Economies of Common Infinitude
Now fine and just actions, which political science investigates, exhibit much variety and fluctuation, so that they may be thought to exist only by convention, and not by nature.—Aristotle1
The crucial issue here is not really what is one’s form of life...but that one’s singular life has (or partakes in) a form, and that this form, which has no need to be further defined, is always already a source of power.—David Kishik2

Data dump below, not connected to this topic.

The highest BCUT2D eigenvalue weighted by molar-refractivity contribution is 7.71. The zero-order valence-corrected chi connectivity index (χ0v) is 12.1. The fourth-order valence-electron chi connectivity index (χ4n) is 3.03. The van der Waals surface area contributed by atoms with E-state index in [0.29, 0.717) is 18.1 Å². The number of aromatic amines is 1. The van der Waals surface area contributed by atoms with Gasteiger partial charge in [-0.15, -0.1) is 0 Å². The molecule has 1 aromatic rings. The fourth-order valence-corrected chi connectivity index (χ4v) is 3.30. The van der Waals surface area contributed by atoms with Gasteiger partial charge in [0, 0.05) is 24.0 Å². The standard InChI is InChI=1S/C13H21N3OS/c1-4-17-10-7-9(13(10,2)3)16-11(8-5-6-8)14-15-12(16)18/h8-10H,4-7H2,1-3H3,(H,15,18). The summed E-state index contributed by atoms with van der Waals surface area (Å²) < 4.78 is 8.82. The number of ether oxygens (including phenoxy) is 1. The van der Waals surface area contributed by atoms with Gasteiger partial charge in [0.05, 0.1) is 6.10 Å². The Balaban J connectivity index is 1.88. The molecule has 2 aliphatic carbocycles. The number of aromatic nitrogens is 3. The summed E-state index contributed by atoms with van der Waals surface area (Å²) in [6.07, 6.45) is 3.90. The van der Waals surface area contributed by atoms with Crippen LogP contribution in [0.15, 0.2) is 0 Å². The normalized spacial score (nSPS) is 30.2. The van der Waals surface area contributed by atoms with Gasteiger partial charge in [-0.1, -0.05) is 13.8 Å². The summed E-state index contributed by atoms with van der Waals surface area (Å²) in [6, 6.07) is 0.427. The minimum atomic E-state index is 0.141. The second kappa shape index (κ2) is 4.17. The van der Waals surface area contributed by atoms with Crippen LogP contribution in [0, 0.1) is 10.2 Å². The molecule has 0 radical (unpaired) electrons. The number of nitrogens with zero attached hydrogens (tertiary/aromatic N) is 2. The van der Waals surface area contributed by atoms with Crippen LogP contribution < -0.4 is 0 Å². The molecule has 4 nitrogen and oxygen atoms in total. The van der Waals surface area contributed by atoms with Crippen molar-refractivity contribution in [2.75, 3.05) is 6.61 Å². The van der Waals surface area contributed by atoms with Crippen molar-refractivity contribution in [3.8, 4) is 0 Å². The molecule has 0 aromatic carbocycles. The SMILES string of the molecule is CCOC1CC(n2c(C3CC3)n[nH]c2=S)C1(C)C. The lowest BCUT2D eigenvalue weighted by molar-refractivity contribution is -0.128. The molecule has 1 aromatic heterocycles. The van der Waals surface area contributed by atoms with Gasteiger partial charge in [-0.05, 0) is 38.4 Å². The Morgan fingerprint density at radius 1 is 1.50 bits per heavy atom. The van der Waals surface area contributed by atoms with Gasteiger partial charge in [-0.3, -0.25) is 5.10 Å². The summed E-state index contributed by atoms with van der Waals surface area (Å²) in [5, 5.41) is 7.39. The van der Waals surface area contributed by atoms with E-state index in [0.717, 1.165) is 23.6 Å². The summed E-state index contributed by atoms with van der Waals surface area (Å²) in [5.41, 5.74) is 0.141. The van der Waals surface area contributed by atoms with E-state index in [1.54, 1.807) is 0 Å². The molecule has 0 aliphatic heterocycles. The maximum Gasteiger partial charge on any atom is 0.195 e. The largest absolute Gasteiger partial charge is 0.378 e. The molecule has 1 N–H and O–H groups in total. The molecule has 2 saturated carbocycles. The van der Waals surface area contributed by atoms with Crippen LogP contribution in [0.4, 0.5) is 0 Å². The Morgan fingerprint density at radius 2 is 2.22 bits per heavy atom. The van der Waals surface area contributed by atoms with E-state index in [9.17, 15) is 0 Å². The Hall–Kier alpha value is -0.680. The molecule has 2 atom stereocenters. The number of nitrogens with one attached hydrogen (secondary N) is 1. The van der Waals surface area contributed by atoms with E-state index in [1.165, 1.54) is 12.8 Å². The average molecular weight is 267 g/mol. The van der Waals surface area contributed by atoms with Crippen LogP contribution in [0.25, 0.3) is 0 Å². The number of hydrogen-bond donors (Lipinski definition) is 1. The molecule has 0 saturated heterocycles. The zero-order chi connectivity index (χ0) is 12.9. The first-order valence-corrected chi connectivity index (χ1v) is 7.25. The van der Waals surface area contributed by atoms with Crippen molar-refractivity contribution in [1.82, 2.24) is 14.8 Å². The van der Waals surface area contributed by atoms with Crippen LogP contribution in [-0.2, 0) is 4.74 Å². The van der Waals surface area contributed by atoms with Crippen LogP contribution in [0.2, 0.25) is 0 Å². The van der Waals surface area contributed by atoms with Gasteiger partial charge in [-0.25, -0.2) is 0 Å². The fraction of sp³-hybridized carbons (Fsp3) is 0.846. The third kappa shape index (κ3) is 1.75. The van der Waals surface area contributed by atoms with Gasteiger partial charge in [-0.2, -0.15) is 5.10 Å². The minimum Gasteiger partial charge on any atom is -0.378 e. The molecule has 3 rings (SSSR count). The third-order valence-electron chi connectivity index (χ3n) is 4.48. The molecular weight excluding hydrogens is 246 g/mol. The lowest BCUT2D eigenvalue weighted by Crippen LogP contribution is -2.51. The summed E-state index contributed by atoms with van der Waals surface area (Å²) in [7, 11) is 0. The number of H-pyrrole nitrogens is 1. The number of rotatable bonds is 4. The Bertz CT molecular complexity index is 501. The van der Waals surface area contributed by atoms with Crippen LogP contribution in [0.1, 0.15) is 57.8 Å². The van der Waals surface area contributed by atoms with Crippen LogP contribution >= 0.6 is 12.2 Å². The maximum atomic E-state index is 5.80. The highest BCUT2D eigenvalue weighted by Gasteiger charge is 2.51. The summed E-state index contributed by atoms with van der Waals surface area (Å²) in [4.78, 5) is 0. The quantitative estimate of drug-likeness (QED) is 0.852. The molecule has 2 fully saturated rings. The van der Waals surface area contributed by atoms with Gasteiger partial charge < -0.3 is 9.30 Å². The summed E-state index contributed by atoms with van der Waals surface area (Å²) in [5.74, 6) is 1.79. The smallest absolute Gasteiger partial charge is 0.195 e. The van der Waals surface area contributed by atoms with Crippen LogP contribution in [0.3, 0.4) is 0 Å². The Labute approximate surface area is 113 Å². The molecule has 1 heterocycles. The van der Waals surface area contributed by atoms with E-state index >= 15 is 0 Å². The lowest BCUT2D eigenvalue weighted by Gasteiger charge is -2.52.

The long and ongoing engagement with ethics in the context of philosophy and in living itself can be encapsulated by the ancient idea of eudaimonia—the search for a good, for a way of being, acting and orienting oneself in relation to a good life. Literally translated, eudaimonia is composed of two parts—eu (good) and daimon (a deity); painting a “good life” with a rather metaphysical brush, the term suggests that a good life arrives under supernatural forces, like a guiding spirit of sorts. Less literally, eudaimonia has come to be interpreted as “human flourishing,” the quest towards the fulfillment of an augmented human being, capable of more than mere survival (more life and not mere life). Whether one apprehends the concept literally or in its more contemporary variant, what keeps the supposition relevant is the very indefinition of a good life. Ethics may well mean the carrying out of action in relation to a good, yet this good is an abstraction, and the corresponding point of active orientation remains obscure. The history of ethics is marked by the preoccupation with ways to describe and valuate what a good could be, while the volume of various interpretations for said good (even among the ancients—from Aristotle and the Epicureans to the Stoics, etc.) indicates the utter instability of a steadfast conception of a good. A good is not a finite object (like goods one can consume or monopolize under principles of scarcity), yet it partakes in an economy of shareable imagination, of infinite assimilation, of infinite affect—the valuation of which increases by the very property of its utter impropriety.